US places sanctions on Myanmar's defense ministry, banks

By Reuters   June 21, 2023 | 06:33 pm PT
US places sanctions on Myanmar's defense ministry, banks
Soldiers stand next to military vehicles as people gather to protest against the military coup, in Yangon, Myanmar, February 15, 2021. Photo by Reuters/Stringer
The U.S. imposed sanctions on Myanmar's defense ministry and two banks used by the ruling military junta to buy arms and other goods from foreign sources.

The U.S. Treasury Department said in a statement the military has relied on foreign sources, including Russian entities under sanctions, to purchase and import arms, equipment and raw materials to manufacture weapons to support its "brutal repression".

Washington accused the defense ministry of importing goods and materiel worth at least $1 billion since the 2021 coup in which the military leaders seized power.

State-owned Myanmar Foreign Trade Bank (MFTB) and Myanma Investment and Commercial Bank (MICB), were also hit with sanctions. The Treasury said they allowed revenue-generating state-owned enterprises, including Myanma Oil and Gas Enterprise (MOGE), access to international markets.

The banks receive and transmit foreign currencies for Myanmar's government.

"Burma’s military regime has leveraged state-run access to international markets to import weapons and materiel, including from sanctioned Russian entities, to continue its violence and oppression," the Treasury's Under Secretary for Terrorism and Financial Intelligence, Brian Nelson, said in the statement.

The United States and other Western nations have imposed several rounds of sanctions on Myanmar's military leaders since they seized power in a coup in 2021, overthrowing the democratically elected government led by Aung San Suu Kyi and killing thousands of opponents in a crackdown.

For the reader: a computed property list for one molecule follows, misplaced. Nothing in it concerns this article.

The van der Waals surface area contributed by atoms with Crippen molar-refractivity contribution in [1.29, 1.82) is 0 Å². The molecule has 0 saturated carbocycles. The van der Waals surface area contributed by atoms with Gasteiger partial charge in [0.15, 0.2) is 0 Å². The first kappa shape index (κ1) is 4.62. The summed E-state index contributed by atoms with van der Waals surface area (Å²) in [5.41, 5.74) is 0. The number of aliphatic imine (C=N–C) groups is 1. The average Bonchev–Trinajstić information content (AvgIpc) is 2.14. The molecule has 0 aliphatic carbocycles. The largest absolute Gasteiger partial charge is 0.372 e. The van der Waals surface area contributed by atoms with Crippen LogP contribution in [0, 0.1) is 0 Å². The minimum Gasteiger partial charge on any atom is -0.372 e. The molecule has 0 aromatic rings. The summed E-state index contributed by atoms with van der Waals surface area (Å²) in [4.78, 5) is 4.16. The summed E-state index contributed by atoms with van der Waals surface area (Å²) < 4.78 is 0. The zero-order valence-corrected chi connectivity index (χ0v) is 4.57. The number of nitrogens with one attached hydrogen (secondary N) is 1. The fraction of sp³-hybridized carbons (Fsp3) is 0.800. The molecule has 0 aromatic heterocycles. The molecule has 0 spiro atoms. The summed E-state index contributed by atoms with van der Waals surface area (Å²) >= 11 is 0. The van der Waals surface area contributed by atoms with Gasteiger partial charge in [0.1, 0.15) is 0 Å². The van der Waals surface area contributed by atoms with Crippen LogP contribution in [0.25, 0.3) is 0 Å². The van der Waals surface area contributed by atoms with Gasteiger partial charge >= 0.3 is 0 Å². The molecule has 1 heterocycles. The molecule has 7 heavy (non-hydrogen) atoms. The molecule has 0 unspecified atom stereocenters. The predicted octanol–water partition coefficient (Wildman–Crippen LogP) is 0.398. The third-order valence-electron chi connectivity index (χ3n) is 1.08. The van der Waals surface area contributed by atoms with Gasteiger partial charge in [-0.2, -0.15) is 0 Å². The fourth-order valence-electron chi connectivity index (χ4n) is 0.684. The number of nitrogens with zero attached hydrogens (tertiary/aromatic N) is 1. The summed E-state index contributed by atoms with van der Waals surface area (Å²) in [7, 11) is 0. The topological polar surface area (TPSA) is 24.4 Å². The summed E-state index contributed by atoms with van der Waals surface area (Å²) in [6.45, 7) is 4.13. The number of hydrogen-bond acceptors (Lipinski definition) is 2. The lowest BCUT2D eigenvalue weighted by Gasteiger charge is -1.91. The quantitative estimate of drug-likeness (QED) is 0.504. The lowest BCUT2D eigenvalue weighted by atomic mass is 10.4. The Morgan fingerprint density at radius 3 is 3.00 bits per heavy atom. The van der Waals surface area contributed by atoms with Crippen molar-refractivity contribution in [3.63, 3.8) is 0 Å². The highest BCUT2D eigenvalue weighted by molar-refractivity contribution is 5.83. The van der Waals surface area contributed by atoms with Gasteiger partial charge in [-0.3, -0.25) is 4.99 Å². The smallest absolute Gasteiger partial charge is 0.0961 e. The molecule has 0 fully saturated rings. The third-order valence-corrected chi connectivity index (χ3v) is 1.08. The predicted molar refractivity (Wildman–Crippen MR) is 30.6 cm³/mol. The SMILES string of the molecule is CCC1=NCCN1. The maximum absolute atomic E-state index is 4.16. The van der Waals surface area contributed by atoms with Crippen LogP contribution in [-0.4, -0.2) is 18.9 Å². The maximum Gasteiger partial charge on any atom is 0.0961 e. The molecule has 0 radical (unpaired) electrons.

A spokesman for Myanmar's military junta ahead of the announcement said it was not worried about any new sanctions.

Zaw Min Tun told the state media channel MWD on Tuesday the country has experienced sanctions before and they will not face losses if there are new ones on Myanmar state-owned banks.

He said the United States was "just doing this to cause difficulties in economics and politics".

"These kinds of things will cause unnecessary delays while we walk towards the multi-party democratic system."

The Bangkok Business News, cited Thai sources as saying the sanctions would hit Thailand and other countries in the region financially because of their connections with local banks.

The U.S. Embassy said it had regular conversations with the Thai government on Myanmar including how to mitigate the impact of any sanctions on Thailand or other countries.

Experts say the sanctions on the banks, while short of targeting gas projects that are a big source of revenue for the junta, could have an impact on the junta’s ability to fund its war against ethnic groups and insurgencies.

A February report by campaign group EarthRights International said the two banks were the Myanmar government’s "foreign currency treasuries" and were now under junta control.

It said the junta relied on foreign currency to buy jet fuel, parts for small arms production, and other supplies that could not be bought with the Myanmar kyat, EarthRights said.

"As a result, sanctions against MFTB and MICB could contribute substantially to cutting off the junta’s access to foreign currency, especially if combined with strong enforcement," it said.

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